the makers of Mouth magazine
What American would come out in favor of segregation
in this day and age?
People are likely to be in favor
of segregation when they thrive on our being set aside and
sent away. They are nursing home owners, institution operators, and
middle managers in the helping industry. Some are women and men who
earned advanced degrees in how best to keep Those People out of sight.
Some segregationists are family members who dump their moms
or brothers or kids in institutions. A number of charitable organizations
which purport to represent our interests in fact sustain their treasuries
with segregation. For-profit or non-, they get fat government contracts
to run what are called residential facilities and day programs and sheltered
workshops. Others are low-level workers in the enormous "care" industry.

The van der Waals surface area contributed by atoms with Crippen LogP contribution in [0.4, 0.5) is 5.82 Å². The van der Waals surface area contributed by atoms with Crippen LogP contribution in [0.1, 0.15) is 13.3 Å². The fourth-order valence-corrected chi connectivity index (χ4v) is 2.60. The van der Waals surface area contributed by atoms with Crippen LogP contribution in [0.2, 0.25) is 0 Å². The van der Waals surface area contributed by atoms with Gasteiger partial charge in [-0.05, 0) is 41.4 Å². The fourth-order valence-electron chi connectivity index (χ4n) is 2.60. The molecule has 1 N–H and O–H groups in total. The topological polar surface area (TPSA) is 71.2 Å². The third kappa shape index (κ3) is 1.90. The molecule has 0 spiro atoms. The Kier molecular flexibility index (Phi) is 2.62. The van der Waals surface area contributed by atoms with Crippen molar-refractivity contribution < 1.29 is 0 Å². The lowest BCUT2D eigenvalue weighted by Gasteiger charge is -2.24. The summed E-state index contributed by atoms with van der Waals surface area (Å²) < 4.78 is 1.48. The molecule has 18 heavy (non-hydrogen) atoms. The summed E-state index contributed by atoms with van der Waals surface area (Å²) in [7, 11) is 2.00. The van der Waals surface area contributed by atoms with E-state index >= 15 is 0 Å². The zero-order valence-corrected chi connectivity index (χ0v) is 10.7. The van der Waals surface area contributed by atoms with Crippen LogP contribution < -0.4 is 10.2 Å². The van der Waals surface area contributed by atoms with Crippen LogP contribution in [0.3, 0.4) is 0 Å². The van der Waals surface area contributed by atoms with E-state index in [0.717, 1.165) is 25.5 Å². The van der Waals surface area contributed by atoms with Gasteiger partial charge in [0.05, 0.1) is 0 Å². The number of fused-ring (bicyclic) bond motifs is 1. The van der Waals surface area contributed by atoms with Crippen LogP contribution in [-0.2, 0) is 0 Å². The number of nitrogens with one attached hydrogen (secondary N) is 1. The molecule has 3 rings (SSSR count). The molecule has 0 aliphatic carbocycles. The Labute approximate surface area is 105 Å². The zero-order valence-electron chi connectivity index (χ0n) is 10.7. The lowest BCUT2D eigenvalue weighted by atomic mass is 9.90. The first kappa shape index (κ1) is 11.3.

Some unions which represent these workers work to preserve segregation.
Some segregationists are high-level state employees who simply don't
know how to accept us as full human beings with human rights.
It is only fair to say that in all of those groups, some
members -- only a few, to be sure -- would like to see every American
live in freedom. But, for the most part, even our friends within the
system keep their heads down.
The most powerful of the segregationists
are also the major contributors to political campaigns.
Elected officials see all of the above as the taxpayers
they were elected to represent. People with disabilities and their families,
on the other hand, are seen as tax consumers.
Together, the segregationists hold hostage the1.9 million
dis-labeled people currently "placed" in institutions and nursing homes.
It is taxpayers who keep the ransom rolling in.
On April 21, 1999, in a hearing of the case of Olmstead
v. L.C. and E.W. at our nation's highest court, segregationists
said it out loud. All but lost in a sea of handicapped verbiage was
the crucial subtext of their argument:
You can't let those people
run around loose.